MEXICO CITY — After a brief period with two carriers in the Persian Gulf, the USS Harry S. Truman has redeployed from the region, replaced by the USS Abraham Lincoln, according to the Navy.

Defense Secretary Robert Gates said Tuesday that two carriers would be in the Persian Gulf briefly.

“This deployment has been planned for a long time,” Gates told reporters during what is a rare trip to Mexico by a defense secretary.

A Navy official said the move was part of normal rotation of forces as the Lincoln relieves the Truman, which had been conducting maritime security operations there.

Asked Tuesday if the brief overlap of carriers in the Gulf signaled an escalation of tensions with Iran, Gates said no, noting that the U.S. Navy presence in the Gulf goes up and down.

“I don’t see it as an escalation,” Gates said. “I think it could be seen though as a reminder.”

When asked later if the deployment was meant to send a message to Iran, Gates replied, “I think I’ll just leave it the way I did.”

Gates’ comments come after Adm. Michael Mullen, chairman of the Joint Chiefs of Staff, told reporters last week that Iran continues to support extremists in Iraq despite pledges to curtail such activities.

Mullen also said that Gen. David Petraeus, commander of U.S. troops in Iraq, is expected to issue a report outlining Iranian involvement in Iraq.

Asked if the Defense Department was making the case for strikes against Iran, Gates answered emphatically: “No.”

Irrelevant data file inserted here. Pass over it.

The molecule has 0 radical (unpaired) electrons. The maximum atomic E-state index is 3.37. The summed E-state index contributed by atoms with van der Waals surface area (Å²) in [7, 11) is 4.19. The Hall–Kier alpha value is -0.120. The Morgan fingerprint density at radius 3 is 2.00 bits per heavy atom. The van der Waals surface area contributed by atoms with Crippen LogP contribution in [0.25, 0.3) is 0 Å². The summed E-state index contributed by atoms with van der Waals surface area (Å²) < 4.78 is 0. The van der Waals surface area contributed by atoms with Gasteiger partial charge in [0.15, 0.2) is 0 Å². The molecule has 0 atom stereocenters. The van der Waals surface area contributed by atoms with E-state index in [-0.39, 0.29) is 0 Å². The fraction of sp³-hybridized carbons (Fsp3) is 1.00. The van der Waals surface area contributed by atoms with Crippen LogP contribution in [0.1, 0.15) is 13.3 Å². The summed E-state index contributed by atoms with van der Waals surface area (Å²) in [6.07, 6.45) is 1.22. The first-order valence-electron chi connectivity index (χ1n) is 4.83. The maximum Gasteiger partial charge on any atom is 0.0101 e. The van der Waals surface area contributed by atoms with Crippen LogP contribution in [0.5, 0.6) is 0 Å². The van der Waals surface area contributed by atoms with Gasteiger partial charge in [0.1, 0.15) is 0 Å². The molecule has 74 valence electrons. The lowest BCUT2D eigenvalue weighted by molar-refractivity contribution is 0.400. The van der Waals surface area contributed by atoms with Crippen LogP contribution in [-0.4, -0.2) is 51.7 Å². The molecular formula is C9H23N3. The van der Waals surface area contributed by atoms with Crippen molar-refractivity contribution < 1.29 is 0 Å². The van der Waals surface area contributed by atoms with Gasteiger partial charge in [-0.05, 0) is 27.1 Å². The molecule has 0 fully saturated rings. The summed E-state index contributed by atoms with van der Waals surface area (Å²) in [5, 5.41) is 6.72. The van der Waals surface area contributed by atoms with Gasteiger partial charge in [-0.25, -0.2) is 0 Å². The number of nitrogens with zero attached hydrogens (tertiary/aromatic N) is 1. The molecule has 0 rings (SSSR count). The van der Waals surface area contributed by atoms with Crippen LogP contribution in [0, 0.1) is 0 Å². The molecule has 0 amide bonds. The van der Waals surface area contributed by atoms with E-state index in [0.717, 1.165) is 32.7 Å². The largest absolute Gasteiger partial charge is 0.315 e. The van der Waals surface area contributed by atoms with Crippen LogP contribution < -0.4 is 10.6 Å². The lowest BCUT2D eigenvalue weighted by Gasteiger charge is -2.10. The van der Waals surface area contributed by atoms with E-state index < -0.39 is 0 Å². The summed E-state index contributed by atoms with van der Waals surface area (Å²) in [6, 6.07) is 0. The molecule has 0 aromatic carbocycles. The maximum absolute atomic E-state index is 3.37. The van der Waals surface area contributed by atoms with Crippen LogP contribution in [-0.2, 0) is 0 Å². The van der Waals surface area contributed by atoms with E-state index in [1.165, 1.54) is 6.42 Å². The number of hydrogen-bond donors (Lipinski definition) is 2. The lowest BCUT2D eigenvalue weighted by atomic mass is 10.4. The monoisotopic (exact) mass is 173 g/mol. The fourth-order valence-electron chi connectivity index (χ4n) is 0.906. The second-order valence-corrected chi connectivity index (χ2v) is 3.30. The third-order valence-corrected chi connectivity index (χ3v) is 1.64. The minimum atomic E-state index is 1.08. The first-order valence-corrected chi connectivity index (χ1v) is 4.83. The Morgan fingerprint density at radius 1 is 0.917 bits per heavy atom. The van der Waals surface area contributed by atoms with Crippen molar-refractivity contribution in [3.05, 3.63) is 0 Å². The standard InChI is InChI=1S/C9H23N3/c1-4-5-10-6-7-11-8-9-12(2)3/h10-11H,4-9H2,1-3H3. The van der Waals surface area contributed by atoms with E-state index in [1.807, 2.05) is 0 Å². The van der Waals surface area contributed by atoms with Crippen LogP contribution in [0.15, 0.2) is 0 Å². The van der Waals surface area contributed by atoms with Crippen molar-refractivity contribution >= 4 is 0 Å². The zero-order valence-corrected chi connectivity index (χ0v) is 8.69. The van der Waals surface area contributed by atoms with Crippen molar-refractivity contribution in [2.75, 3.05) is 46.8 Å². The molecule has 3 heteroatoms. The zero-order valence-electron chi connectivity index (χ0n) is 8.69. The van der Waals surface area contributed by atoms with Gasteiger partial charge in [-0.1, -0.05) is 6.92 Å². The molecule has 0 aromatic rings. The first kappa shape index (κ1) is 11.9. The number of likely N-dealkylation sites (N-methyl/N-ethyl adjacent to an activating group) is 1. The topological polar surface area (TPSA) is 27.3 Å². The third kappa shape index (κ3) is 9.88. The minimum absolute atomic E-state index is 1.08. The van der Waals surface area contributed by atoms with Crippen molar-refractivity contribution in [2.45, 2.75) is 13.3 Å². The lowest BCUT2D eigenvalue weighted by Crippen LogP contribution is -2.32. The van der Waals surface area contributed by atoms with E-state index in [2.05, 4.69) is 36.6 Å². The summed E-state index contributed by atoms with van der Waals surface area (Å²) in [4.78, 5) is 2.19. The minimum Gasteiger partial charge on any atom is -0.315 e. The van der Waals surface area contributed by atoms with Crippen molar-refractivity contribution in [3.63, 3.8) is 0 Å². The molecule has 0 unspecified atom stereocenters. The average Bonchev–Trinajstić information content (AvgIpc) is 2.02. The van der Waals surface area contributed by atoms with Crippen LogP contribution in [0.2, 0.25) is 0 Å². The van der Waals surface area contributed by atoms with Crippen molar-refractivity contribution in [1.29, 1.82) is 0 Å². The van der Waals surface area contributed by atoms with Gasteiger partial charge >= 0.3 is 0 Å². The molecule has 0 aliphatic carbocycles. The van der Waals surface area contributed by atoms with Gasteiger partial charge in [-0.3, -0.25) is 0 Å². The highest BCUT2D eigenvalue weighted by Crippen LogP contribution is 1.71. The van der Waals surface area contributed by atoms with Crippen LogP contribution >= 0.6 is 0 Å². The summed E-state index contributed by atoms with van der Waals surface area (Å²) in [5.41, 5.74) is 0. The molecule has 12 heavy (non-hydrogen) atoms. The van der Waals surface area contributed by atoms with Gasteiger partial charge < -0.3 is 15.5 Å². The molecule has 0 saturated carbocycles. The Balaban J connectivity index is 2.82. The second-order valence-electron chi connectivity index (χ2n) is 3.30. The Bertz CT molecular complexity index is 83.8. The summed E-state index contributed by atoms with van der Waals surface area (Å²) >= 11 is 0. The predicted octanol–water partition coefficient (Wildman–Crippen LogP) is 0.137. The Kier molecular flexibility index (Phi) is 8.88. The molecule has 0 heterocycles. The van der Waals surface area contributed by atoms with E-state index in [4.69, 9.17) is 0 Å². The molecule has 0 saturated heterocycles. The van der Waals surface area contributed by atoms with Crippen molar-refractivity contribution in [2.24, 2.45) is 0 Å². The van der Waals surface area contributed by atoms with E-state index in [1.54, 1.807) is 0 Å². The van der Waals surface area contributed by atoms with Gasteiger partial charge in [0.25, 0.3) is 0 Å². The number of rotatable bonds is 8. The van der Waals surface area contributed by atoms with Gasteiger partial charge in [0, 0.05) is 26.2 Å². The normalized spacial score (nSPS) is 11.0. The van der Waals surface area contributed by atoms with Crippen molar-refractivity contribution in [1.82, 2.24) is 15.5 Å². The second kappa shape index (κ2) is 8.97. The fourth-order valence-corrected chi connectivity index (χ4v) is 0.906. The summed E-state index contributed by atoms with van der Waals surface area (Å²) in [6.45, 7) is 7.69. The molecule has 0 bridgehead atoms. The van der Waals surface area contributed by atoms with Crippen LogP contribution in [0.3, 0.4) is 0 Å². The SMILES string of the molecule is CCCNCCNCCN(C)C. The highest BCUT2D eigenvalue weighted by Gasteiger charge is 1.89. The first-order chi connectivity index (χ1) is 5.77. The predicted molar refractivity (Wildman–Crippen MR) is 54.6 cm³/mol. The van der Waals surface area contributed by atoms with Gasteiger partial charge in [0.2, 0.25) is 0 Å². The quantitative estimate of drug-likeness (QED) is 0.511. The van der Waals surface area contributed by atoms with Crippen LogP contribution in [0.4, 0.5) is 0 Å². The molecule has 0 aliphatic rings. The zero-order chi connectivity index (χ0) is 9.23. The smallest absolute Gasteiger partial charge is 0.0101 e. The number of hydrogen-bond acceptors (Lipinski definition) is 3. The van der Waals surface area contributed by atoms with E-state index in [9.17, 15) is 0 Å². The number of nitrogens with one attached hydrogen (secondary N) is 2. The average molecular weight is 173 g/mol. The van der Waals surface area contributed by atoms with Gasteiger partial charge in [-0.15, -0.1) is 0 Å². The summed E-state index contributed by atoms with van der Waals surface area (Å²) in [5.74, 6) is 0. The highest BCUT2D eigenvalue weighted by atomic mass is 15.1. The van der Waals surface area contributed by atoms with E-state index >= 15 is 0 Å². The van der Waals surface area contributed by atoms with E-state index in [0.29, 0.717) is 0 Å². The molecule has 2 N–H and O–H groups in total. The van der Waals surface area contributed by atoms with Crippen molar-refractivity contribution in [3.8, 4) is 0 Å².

Gates’ trip to Mexico makes him only the second Defense secretary to visit that country. The last such visit was in 1995.

Gates said he spoke with Mexican officials about the Merida Initiative: President Bush’s request for up to $1.4 billion in equipment and training to help the Mexican government’s counternarcotics efforts.

Congress has yet to approve $500 million in such aid that is part of the fiscal 2008 supplemental request.

Gates said it would be a “real slap at Mexico” if Congress did not pass the funding.

He also said the Defense Department has no plans to use combat troops as part of counternarcotics efforts in Latin America.

“I don’t see an additional military component to this,” Gates said. “I think the Department of Homeland Security and the law enforcement agencies are the proper place to focus this effort.”

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